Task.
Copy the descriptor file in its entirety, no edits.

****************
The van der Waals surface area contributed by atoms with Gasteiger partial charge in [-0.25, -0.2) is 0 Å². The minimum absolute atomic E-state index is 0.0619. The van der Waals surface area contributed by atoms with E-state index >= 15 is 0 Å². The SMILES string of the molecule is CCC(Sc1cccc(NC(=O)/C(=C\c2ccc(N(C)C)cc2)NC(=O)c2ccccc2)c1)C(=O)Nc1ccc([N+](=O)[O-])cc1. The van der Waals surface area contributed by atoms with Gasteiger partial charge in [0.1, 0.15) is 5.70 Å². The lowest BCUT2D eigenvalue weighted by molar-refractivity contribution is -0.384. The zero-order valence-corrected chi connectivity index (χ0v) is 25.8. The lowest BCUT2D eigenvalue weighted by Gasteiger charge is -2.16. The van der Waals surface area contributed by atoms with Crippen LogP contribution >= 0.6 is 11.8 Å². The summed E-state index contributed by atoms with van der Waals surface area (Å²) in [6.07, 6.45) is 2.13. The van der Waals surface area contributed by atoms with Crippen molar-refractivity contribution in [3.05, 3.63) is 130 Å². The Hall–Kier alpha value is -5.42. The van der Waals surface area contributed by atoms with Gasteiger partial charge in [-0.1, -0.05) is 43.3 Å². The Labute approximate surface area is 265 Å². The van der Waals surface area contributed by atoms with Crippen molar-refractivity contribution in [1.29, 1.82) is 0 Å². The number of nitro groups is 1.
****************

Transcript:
The van der Waals surface area contributed by atoms with Gasteiger partial charge in [-0.25, -0.2) is 0 Å². The minimum absolute atomic E-state index is 0.0619. The van der Waals surface area contributed by atoms with E-state index >= 15 is 0 Å². The SMILES string of the molecule is CCC(Sc1cccc(NC(=O)/C(=C\c2ccc(N(C)C)cc2)NC(=O)c2ccccc2)c1)C(=O)Nc1ccc([N+](=O)[O-])cc1. The van der Waals surface area contributed by atoms with Gasteiger partial charge in [0.1, 0.15) is 5.70 Å². The lowest BCUT2D eigenvalue weighted by molar-refractivity contribution is -0.384. The zero-order valence-corrected chi connectivity index (χ0v) is 25.8. The lowest BCUT2D eigenvalue weighted by Gasteiger charge is -2.16. The van der Waals surface area contributed by atoms with Crippen LogP contribution >= 0.6 is 11.8 Å². The summed E-state index contributed by atoms with van der Waals surface area (Å²) in [6.07, 6.45) is 2.13. The van der Waals surface area contributed by atoms with Crippen molar-refractivity contribution in [3.05, 3.63) is 130 Å². The Hall–Kier alpha value is -5.42. The van der Waals surface area contributed by atoms with Gasteiger partial charge in [-0.1, -0.05) is 43.3 Å². The Labute approximate surface area is 265 Å². The van der Waals surface area contributed by atoms with Crippen molar-refractivity contribution in [1.29, 1.82) is 0 Å². The number of nitro groups is 1.